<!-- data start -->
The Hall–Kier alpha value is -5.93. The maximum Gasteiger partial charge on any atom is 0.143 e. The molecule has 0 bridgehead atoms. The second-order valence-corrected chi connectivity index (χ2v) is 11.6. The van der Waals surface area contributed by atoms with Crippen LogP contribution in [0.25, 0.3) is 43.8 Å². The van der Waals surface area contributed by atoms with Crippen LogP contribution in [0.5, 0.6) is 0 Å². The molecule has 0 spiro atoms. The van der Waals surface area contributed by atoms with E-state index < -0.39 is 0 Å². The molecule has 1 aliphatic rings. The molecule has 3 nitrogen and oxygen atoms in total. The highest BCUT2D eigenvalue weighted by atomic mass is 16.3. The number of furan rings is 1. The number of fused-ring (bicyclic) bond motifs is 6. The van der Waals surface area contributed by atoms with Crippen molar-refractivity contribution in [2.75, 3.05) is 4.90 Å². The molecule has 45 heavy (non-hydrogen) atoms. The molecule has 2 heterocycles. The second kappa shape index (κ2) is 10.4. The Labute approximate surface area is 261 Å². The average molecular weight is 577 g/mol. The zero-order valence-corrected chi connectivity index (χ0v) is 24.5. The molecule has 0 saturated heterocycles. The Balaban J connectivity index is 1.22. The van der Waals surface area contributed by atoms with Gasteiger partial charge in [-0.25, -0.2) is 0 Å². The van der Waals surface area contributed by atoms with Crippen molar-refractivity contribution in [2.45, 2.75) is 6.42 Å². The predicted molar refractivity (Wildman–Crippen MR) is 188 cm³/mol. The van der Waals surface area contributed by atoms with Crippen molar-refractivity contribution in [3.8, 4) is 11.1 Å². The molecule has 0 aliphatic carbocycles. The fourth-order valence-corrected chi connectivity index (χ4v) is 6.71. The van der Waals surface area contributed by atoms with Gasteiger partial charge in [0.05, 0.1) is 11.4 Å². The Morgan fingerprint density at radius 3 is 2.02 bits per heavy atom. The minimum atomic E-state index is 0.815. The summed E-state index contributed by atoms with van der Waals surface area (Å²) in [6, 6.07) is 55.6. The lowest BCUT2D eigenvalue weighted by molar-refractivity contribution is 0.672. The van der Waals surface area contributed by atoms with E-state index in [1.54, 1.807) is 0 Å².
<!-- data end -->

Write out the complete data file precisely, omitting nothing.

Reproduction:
The Hall–Kier alpha value is -5.93. The maximum Gasteiger partial charge on any atom is 0.143 e. The molecule has 0 bridgehead atoms. The second-order valence-corrected chi connectivity index (χ2v) is 11.6. The van der Waals surface area contributed by atoms with Crippen LogP contribution in [0.25, 0.3) is 43.8 Å². The van der Waals surface area contributed by atoms with Crippen LogP contribution in [0.5, 0.6) is 0 Å². The molecule has 0 spiro atoms. The van der Waals surface area contributed by atoms with E-state index < -0.39 is 0 Å². The molecule has 1 aliphatic rings. The molecule has 3 nitrogen and oxygen atoms in total. The highest BCUT2D eigenvalue weighted by atomic mass is 16.3. The number of furan rings is 1. The number of fused-ring (bicyclic) bond motifs is 6. The van der Waals surface area contributed by atoms with Crippen molar-refractivity contribution in [2.75, 3.05) is 4.90 Å². The molecule has 45 heavy (non-hydrogen) atoms. The molecule has 2 heterocycles. The second kappa shape index (κ2) is 10.4. The Labute approximate surface area is 261 Å². The average molecular weight is 577 g/mol. The zero-order valence-corrected chi connectivity index (χ0v) is 24.5. The molecule has 0 saturated heterocycles. The Balaban J connectivity index is 1.22. The van der Waals surface area contributed by atoms with Gasteiger partial charge in [-0.25, -0.2) is 0 Å². The van der Waals surface area contributed by atoms with Crippen molar-refractivity contribution in [2.45, 2.75) is 6.42 Å². The predicted molar refractivity (Wildman–Crippen MR) is 188 cm³/mol. The van der Waals surface area contributed by atoms with Crippen molar-refractivity contribution in [3.8, 4) is 11.1 Å². The molecule has 0 aliphatic carbocycles. The fourth-order valence-corrected chi connectivity index (χ4v) is 6.71. The van der Waals surface area contributed by atoms with Gasteiger partial charge in [0.05, 0.1) is 11.4 Å². The Morgan fingerprint density at radius 3 is 2.02 bits per heavy atom. The minimum atomic E-state index is 0.815. The summed E-state index contributed by atoms with van der Waals surface area (Å²) in [6, 6.07) is 55.6. The lowest BCUT2D eigenvalue weighted by molar-refractivity contribution is 0.672. The van der Waals surface area contributed by atoms with E-state index in [1.54, 1.807) is 0 Å².